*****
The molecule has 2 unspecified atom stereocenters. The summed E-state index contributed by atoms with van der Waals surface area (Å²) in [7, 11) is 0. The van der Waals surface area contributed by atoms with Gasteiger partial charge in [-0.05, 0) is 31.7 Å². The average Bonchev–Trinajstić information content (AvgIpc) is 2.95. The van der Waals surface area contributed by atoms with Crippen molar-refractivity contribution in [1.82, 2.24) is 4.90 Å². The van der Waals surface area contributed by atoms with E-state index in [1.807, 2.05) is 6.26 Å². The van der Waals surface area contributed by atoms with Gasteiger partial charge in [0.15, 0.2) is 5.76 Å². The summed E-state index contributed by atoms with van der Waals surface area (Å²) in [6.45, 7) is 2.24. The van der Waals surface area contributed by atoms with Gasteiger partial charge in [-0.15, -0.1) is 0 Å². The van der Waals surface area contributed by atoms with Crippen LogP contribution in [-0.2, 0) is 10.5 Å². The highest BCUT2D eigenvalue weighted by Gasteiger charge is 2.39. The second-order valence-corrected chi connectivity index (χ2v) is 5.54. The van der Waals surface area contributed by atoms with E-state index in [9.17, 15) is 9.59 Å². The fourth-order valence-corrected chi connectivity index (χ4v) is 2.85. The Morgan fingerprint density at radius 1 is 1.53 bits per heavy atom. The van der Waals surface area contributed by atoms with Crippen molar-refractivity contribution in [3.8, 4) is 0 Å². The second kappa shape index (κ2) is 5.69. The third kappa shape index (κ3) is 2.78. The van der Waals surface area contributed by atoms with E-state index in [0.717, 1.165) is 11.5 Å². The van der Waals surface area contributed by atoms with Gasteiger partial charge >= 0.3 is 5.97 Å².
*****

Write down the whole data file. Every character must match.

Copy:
The molecule has 2 unspecified atom stereocenters. The summed E-state index contributed by atoms with van der Waals surface area (Å²) in [7, 11) is 0. The van der Waals surface area contributed by atoms with Gasteiger partial charge in [-0.05, 0) is 31.7 Å². The average Bonchev–Trinajstić information content (AvgIpc) is 2.95. The van der Waals surface area contributed by atoms with Crippen molar-refractivity contribution in [1.82, 2.24) is 4.90 Å². The van der Waals surface area contributed by atoms with E-state index in [1.807, 2.05) is 6.26 Å². The van der Waals surface area contributed by atoms with Gasteiger partial charge in [0.15, 0.2) is 5.76 Å². The summed E-state index contributed by atoms with van der Waals surface area (Å²) in [6.45, 7) is 2.24. The van der Waals surface area contributed by atoms with Gasteiger partial charge in [-0.15, -0.1) is 0 Å². The van der Waals surface area contributed by atoms with Crippen LogP contribution in [-0.2, 0) is 10.5 Å². The highest BCUT2D eigenvalue weighted by Gasteiger charge is 2.39. The second-order valence-corrected chi connectivity index (χ2v) is 5.54. The van der Waals surface area contributed by atoms with E-state index in [9.17, 15) is 9.59 Å². The fourth-order valence-corrected chi connectivity index (χ4v) is 2.85. The Morgan fingerprint density at radius 1 is 1.53 bits per heavy atom. The van der Waals surface area contributed by atoms with Crippen molar-refractivity contribution in [3.8, 4) is 0 Å². The second kappa shape index (κ2) is 5.69. The third kappa shape index (κ3) is 2.78. The van der Waals surface area contributed by atoms with E-state index in [0.717, 1.165) is 11.5 Å². The van der Waals surface area contributed by atoms with Gasteiger partial charge >= 0.3 is 5.97 Å².